I have to cheer when workers take collective action to defend dignified working conditions. So I was happy to stop by the picket line outside the Demoulas Market Basket Supermarket in Concord for a chat with some of the workers this afternoon.
Three workers were out on the road, waving signs and collecting honks from motorists. Others were by the doorways, hanging out with fellow workers who were on the job. Workers are even making picket signs inside the store. They don’t have a union and the workers I talked to don’t want one. This is the strangest strike I’ve ever observed.
Strangest of all: their demand is to win reinstatement of the company’s paternalistic CEO, Arthur T. Demoulas, who workers say has treated them well.
The chain’s 71 stores have been open since the labor conflict erupted two weeks ago. The issue is a conflict within the Demoulas family, which has been squabbling for years. When Arthur T. was deposed by the company’s board, workers revolted, from management to entry-level. The stores are open but the shelves are getting bare, especially since the regional distribution center is mostly shut down.
The Boston Globe has provided a useful chronology.
Austin, who was waving a sign on Fort Eddy Road in Concord this afternoon, said the struggle has “a lot of union aspects,” but said the workers have no interest in forming an actual union. Apparently they believe their interests are being adequately represented by others who are at the negotiating table with the Demoulas family and the Board of Directors.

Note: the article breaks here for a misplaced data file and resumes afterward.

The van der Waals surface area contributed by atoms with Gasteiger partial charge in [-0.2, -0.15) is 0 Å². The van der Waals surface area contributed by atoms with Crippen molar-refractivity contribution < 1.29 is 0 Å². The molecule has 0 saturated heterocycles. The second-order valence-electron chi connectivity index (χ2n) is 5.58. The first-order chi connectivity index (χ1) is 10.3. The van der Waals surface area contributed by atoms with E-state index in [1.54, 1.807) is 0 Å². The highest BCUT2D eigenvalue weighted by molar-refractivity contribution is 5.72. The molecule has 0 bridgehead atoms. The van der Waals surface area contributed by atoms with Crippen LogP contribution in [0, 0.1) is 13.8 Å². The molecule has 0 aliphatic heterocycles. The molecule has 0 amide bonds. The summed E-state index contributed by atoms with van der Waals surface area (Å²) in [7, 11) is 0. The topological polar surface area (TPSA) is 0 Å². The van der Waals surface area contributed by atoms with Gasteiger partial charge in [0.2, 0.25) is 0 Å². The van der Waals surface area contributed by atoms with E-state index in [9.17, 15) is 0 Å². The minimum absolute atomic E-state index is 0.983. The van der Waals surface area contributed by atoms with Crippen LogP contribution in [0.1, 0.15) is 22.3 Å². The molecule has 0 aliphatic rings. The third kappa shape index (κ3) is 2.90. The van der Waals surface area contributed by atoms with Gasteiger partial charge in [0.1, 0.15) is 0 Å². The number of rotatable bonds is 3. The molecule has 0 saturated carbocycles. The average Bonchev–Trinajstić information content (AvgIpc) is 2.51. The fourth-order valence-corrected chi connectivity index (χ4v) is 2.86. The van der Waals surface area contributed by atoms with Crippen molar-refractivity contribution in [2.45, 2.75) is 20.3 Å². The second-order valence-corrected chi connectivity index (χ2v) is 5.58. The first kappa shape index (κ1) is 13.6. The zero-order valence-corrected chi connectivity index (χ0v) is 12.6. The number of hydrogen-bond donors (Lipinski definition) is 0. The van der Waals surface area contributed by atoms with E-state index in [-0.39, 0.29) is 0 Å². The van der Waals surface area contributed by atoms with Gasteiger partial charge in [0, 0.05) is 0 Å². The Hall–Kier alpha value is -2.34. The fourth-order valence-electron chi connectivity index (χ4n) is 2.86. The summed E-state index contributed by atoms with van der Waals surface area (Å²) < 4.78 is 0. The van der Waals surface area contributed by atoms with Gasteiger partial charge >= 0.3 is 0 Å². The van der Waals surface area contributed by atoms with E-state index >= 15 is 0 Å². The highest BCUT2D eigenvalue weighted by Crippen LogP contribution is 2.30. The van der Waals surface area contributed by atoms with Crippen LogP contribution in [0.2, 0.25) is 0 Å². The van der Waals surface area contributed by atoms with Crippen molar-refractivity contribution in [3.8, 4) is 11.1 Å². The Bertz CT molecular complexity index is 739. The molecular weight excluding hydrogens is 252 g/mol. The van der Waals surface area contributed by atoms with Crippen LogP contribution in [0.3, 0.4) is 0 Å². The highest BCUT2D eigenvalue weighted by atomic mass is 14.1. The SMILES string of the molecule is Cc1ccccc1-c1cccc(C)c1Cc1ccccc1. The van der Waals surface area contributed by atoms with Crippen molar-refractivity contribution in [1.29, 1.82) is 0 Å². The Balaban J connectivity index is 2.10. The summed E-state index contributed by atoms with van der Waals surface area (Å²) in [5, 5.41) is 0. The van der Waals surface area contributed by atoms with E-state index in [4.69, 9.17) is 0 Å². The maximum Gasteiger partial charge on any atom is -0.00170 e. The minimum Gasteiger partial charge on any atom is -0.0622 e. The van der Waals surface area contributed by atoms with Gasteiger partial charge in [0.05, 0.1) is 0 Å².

I told him my own activist career started, in a sense, as a participant in supermarket picket lines during the United Farm Workers boycotts of the 1970s. He has heard of Cesar Chavez and says the Demoulas workers have had supportive visits from union reps.
Demoulas workers say that under Arthur T. they have been treated well, prices have been kept lower than in other chains, and customers have been happy. Their fear is that the Board will discard profit-sharing and other policies that make Demoulas a good place to work.
Brianna, who has been working as a cashier for a year, has been happy with her wages and says there’s been no talk of unionizing. She just wants everything to go back to the way it was.
What I wonder is whether workers who have gotten a taste of their power will go back to what she called “normal.” “Normal” has a way of changing.